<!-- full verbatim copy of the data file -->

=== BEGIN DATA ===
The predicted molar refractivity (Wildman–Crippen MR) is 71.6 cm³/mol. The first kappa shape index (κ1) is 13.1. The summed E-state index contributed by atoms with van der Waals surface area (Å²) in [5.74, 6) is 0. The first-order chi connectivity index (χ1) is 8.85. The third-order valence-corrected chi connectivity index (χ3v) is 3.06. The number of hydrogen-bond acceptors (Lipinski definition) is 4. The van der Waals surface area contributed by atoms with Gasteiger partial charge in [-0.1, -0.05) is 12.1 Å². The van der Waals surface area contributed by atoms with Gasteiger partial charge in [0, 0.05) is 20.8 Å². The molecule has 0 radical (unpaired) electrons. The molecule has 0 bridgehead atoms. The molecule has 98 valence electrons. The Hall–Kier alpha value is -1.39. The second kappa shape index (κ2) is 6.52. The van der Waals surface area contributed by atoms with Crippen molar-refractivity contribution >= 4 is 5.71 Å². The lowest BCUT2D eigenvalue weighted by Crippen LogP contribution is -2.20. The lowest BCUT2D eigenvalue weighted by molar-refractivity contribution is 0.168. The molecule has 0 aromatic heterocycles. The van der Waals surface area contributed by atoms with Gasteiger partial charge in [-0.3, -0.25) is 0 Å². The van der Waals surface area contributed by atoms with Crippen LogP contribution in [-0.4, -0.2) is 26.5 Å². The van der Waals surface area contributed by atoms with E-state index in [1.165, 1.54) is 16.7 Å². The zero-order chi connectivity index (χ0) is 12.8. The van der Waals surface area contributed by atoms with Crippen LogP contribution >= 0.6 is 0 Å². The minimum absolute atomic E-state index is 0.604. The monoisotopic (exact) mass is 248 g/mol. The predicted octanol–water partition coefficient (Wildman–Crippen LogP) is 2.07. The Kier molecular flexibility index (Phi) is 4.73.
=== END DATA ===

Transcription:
The predicted molar refractivity (Wildman–Crippen MR) is 71.6 cm³/mol. The first kappa shape index (κ1) is 13.1. The summed E-state index contributed by atoms with van der Waals surface area (Å²) in [5.74, 6) is 0. The first-order chi connectivity index (χ1) is 8.85. The third-order valence-corrected chi connectivity index (χ3v) is 3.06. The number of hydrogen-bond acceptors (Lipinski definition) is 4. The van der Waals surface area contributed by atoms with Gasteiger partial charge in [-0.1, -0.05) is 12.1 Å². The van der Waals surface area contributed by atoms with Gasteiger partial charge in [0, 0.05) is 20.8 Å². The molecule has 0 radical (unpaired) electrons. The molecule has 0 bridgehead atoms. The molecule has 98 valence electrons. The Hall–Kier alpha value is -1.39. The second kappa shape index (κ2) is 6.52. The van der Waals surface area contributed by atoms with Crippen molar-refractivity contribution >= 4 is 5.71 Å². The lowest BCUT2D eigenvalue weighted by Crippen LogP contribution is -2.20. The lowest BCUT2D eigenvalue weighted by molar-refractivity contribution is 0.168. The molecule has 0 aromatic heterocycles. The van der Waals surface area contributed by atoms with Gasteiger partial charge in [-0.3, -0.25) is 0 Å². The van der Waals surface area contributed by atoms with Crippen LogP contribution in [-0.4, -0.2) is 26.5 Å². The van der Waals surface area contributed by atoms with E-state index in [1.165, 1.54) is 16.7 Å². The zero-order chi connectivity index (χ0) is 12.8. The van der Waals surface area contributed by atoms with Crippen LogP contribution >= 0.6 is 0 Å². The minimum absolute atomic E-state index is 0.604. The monoisotopic (exact) mass is 248 g/mol. The predicted octanol–water partition coefficient (Wildman–Crippen LogP) is 2.07. The Kier molecular flexibility index (Phi) is 4.73.